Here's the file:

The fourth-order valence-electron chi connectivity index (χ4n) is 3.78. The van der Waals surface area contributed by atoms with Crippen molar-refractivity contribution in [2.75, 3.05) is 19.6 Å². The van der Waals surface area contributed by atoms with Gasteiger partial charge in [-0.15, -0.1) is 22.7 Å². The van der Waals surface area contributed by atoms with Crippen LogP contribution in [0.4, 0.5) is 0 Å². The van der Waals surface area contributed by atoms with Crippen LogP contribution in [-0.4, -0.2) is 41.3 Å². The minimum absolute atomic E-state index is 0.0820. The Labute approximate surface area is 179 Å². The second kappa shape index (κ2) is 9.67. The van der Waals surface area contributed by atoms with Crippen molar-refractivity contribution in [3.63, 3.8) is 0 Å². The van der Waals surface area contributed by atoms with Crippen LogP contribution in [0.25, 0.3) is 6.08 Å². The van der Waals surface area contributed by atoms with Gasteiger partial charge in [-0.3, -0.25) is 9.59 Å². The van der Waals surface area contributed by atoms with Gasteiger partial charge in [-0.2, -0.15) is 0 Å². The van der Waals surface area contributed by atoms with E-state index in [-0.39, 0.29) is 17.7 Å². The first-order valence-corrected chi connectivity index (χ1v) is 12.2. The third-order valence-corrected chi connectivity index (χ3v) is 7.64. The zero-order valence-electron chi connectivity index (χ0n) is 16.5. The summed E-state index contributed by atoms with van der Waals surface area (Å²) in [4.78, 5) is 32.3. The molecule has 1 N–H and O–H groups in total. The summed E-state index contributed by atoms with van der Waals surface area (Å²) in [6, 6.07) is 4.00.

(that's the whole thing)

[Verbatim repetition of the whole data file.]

The fourth-order valence-electron chi connectivity index (χ4n) is 3.78. The van der Waals surface area contributed by atoms with Crippen molar-refractivity contribution in [2.75, 3.05) is 19.6 Å². The van der Waals surface area contributed by atoms with Gasteiger partial charge in [-0.15, -0.1) is 22.7 Å². The van der Waals surface area contributed by atoms with Crippen LogP contribution in [0.4, 0.5) is 0 Å². The van der Waals surface area contributed by atoms with Crippen LogP contribution in [-0.4, -0.2) is 41.3 Å². The minimum absolute atomic E-state index is 0.0820. The Labute approximate surface area is 179 Å². The second kappa shape index (κ2) is 9.67. The van der Waals surface area contributed by atoms with Crippen molar-refractivity contribution in [3.63, 3.8) is 0 Å². The van der Waals surface area contributed by atoms with Crippen LogP contribution in [0.25, 0.3) is 6.08 Å². The van der Waals surface area contributed by atoms with Gasteiger partial charge in [-0.3, -0.25) is 9.59 Å². The van der Waals surface area contributed by atoms with Gasteiger partial charge in [-0.2, -0.15) is 0 Å². The van der Waals surface area contributed by atoms with E-state index in [-0.39, 0.29) is 17.7 Å². The first-order valence-corrected chi connectivity index (χ1v) is 12.2. The third-order valence-corrected chi connectivity index (χ3v) is 7.64. The zero-order valence-electron chi connectivity index (χ0n) is 16.5. The summed E-state index contributed by atoms with van der Waals surface area (Å²) in [4.78, 5) is 32.3. The molecule has 1 N–H and O–H groups in total. The summed E-state index contributed by atoms with van der Waals surface area (Å²) in [6, 6.07) is 4.00.